Findings from a recent meta-analysis indicated that
probiotics were associated with a 42% decreased risk for developing
“Antibiotics do not cause diarrhea in all patients,
but it is a known side effect that may even stop some people from finishing a
full course of antibiotics,” Susanne Hempel, PhD, of the Southern
California Evidence-based Practice Center of RAND Health in Santa Monica,
Calif., told Infectious Disease News.
Hempel and colleagues conducted the systematic review,
which included 82 randomized controlled trials pooled from 12 databases. The
studies analyzed the use of probiotics for the prevention or treatment of
antibiotic-associated diarrhea. The types of probiotics included
Lactobacillus, Bifidobacterium, Saccharomyces, Streptococcus,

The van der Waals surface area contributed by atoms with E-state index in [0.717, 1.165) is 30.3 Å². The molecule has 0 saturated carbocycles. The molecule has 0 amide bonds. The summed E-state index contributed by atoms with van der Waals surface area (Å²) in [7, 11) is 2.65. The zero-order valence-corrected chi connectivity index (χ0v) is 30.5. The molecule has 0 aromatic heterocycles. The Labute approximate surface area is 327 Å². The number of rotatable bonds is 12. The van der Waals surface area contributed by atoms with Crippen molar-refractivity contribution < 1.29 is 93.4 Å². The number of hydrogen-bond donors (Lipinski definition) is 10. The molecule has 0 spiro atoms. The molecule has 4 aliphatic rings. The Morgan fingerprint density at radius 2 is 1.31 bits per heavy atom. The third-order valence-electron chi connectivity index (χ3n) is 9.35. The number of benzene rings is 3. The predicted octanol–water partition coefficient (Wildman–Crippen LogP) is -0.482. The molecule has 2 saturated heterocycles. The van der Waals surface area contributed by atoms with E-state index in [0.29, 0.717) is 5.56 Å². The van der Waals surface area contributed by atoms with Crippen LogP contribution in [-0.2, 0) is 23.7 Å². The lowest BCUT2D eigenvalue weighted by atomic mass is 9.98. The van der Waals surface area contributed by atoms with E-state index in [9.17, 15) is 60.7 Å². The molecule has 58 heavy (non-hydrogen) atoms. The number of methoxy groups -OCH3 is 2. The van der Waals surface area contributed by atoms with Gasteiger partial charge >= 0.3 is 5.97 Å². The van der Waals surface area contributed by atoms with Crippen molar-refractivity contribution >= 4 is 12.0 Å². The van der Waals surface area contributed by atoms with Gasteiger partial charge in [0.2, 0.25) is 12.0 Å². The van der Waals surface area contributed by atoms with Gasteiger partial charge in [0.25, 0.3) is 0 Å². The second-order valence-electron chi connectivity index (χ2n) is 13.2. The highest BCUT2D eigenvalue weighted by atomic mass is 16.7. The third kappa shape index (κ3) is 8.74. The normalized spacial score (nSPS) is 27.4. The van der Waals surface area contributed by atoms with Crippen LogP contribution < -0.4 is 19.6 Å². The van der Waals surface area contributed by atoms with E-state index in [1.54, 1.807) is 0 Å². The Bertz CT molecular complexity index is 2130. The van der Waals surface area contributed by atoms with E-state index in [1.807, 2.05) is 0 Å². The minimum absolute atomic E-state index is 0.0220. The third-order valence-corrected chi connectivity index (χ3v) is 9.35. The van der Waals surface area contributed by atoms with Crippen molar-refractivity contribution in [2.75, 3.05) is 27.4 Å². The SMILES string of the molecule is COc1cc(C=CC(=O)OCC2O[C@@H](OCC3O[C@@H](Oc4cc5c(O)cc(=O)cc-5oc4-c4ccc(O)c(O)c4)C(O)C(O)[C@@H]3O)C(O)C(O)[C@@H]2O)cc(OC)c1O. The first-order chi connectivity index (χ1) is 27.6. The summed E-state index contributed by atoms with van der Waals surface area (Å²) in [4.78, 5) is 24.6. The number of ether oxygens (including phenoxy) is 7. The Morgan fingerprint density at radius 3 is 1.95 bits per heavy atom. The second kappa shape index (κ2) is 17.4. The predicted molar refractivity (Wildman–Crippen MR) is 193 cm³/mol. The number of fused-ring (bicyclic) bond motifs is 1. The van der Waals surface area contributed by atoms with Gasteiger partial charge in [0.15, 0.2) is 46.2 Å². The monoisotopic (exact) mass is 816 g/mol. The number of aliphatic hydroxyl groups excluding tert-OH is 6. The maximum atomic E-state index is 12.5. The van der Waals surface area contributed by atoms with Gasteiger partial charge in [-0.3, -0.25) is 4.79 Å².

Enterococcus and Bacillus.
Across 63 of the randomized trials, the use of
probiotics was associated with a lower RR of developing diarrhea when compared
with controls (RR=0.58; 95% CI, 0.5-0.68). In 16 randomized trials that only
included children, the RR for developing diarrhea after probiotic use was 0.55
(95% CI, 0.38-0.8). In the 14 randomized trials that only included adults aged
18 to 65 years, the RR for developing diarrhea after probiotic use was 0.54
(95% CI, 0.34-0.85).
“We found a beneficial effect of probiotics for
antibiotic-associated diarrhea,” Hempel said. “However, more work is
needed to determine which probiotic interventions work best, which patients are
most likely to benefit, which probiotics work best with which antibiotics and
whether there are any risks in using them.”
- Hempel S. JAMA. 2012;307:1959-1969.
- The researchers report no financial disclosures.